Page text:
Memorandum submitted by the Children's
Workforce Development Council (CWDC)
1. The Children's Workforce Development
Council (CWDC) exists to improve the lives of children, young
people, their families and carers by ensuring that all people
working with them have the best possible training, qualifications,
support and advice. It also helps children and young people's
organisations and services to work together better so that the
child is at the centre of all services.
2. CWDC has a number of roles, including working
as a Sector Skills Body, leading workforce reform and as a funding
body for Early Years Professionals.
Our goals are to:
Strengthen workforce excellence through
the creation of new training opportunities, career development
and flexible career pathways between different parts of the children's
Ensure that all workers have appropriate
skills and qualifications and work to increase recruitment into
the children's workforce and improve the retention of high quality
Help the workforce deliver joined
up services and improved communication across the sector. Continue
to recognise the unique qualities and contributions of individual
3. Our submission focuses on workforce implications
arising out of the White Paper and we would wish to highlight
two key messages:
The need to develop a career development
framework for all those in social care.
The need for graduate led professional
4. The move to earlier and more focused
intervention around the child or young person and their family
is to be welcomed. (Children's Planbuilding brighter
Everyone working with children and young people
has a responsibility to provide the very best for them. Children
and young people and their families who are in receipt of social
care are often among the most vulnerable of our communities. They
need to know that those working with them understand their needs,
respect them and are trained appropriately. (Dr R Morgan Children's
Rights Director, CSCI February 2006, NCB report Findings from
consultations with young people on the CWDC Options for Excellence
Review March 2006).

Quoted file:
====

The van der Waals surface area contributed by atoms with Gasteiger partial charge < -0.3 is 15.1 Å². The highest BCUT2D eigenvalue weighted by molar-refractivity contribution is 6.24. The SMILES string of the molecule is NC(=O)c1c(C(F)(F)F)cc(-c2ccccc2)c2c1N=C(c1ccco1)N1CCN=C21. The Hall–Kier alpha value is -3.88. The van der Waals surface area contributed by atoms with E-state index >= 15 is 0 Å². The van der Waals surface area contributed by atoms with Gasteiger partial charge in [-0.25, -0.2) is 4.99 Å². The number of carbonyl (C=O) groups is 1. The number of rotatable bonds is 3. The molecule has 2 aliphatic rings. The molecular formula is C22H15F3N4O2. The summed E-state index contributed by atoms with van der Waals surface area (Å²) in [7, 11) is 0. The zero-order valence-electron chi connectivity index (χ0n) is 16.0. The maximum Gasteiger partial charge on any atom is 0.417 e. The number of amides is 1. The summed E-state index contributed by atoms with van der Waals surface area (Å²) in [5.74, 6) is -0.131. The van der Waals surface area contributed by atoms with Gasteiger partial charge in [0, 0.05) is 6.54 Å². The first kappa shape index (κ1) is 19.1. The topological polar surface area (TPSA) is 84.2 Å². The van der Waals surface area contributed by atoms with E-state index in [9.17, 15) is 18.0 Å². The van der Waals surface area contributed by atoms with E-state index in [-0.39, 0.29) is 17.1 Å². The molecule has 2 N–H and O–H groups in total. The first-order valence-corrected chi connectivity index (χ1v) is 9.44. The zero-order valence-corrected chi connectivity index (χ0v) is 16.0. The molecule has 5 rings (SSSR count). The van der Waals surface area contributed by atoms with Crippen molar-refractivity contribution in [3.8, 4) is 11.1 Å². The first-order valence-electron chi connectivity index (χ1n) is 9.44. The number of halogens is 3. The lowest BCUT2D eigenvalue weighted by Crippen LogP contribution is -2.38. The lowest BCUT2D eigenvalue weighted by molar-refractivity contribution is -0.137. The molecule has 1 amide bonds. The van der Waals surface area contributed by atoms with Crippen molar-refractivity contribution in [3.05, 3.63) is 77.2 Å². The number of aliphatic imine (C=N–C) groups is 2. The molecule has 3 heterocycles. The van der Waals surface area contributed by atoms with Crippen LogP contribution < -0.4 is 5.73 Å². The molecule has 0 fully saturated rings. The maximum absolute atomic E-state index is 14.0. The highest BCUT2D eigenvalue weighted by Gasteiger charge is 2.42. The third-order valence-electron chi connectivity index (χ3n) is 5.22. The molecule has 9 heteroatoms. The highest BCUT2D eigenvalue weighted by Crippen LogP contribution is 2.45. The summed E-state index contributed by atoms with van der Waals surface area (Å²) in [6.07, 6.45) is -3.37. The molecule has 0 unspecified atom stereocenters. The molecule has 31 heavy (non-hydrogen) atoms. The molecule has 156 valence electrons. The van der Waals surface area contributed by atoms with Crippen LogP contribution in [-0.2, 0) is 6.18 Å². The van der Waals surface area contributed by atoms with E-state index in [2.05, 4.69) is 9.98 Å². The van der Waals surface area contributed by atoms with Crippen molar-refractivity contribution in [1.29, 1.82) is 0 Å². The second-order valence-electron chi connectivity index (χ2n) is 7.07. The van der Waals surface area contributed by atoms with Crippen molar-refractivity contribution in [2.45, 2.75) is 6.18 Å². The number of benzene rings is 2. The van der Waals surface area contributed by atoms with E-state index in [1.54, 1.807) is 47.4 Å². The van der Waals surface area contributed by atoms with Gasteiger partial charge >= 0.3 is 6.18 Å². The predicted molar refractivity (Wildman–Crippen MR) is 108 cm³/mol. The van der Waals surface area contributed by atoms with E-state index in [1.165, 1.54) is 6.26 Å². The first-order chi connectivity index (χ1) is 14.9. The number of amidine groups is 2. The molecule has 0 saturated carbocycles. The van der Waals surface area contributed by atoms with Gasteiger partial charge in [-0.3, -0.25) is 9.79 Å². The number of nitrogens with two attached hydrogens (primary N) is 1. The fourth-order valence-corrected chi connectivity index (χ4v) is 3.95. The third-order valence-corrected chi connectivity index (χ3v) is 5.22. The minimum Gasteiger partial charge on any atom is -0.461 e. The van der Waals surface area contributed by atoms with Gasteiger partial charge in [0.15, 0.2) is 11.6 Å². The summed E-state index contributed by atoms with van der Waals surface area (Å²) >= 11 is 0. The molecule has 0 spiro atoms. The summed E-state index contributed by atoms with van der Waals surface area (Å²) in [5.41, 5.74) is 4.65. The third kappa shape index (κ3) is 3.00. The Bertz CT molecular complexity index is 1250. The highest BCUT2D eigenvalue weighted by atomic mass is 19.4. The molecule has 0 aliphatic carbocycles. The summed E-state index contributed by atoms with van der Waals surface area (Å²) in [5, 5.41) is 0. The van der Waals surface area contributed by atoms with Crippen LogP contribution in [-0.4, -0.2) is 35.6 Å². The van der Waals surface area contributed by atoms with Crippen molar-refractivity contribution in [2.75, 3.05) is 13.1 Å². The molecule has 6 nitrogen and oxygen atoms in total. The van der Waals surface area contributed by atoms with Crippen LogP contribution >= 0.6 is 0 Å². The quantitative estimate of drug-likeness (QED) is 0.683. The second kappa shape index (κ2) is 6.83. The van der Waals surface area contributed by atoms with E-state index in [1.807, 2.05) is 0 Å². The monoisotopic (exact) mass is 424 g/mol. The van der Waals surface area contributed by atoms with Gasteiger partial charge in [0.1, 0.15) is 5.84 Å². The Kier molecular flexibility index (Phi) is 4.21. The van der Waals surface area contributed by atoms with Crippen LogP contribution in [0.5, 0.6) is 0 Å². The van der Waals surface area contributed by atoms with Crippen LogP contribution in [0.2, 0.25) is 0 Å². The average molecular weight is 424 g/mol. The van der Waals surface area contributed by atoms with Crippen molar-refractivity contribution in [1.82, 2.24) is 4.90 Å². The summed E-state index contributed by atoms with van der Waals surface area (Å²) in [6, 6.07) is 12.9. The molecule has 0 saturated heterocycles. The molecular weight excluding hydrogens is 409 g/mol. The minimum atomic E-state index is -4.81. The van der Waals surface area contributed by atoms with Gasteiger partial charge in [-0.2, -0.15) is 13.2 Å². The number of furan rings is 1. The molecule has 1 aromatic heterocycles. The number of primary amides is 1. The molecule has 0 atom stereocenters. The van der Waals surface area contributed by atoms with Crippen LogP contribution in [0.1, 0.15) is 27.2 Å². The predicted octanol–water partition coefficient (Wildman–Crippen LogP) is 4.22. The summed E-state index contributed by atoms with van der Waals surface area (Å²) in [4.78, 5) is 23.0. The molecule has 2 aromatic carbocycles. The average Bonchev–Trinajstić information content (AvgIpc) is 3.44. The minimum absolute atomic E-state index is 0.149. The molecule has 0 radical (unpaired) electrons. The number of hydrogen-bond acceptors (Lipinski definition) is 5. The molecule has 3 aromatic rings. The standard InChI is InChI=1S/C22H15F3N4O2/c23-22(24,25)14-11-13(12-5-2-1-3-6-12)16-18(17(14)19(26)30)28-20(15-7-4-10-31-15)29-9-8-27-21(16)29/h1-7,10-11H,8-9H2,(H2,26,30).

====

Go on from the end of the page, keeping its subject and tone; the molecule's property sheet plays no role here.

Options for Excellence, the joint DfES/DH review
of the social workforce set out a vision for the workforce for
the 21st century. "A professional workforce, where all workers
are trained, skilled, appropriately qualified, held accountable
for their actions and committed to delivering an excellent standards
of care". (Options for Excellence, Building the Social
Care Workforce of the Future, October 2006).
5. In making provision for the delivery
of social work and social care services it will be important to
ensure that social workers, residential workers, foster carers,
Independent Reviewing Officers and others are appropriately skilled
to do this. All services whether delegated outside of authorities
or not, need to be able to demonstrate clear workforce planning
and development processes that set out core skills and training.
A comprehensive career development framework
would set out an overarching framework for all staff in children's
social care. This would set out the core behaviours, minimum skills
and knowledge expected and likely career pathways from induction
onwards. The framework would clarify the entry points at a range
of levels and set out core and specialist units required for those
working with vulnerable children and young people. The framework
would set out continuing professional development requirements
for newly qualified social workers, higher level skills and knowledge
for experienced workers and specialist practitioners. It would
also set out core standards for foster carers, residential workers
and other key workers such as family support workers and domiciliary
care workers who work with children.
The framework would reflect the vision set out
within the Childrens Plan for a minimum of Level 3 entry into
the workforce and describe possible career progression routes
through to graduate professional leadership. (The Children's Plan
6. A recent study commissioned by CWDC was
undertaken by the National Centre for Residential Child Care (NCERCC)
in partnership with Social Care Association (SCA). The study explored
the relevance of training and qualifications to meet the needs
of young people and the staff who care for them. The study highlighted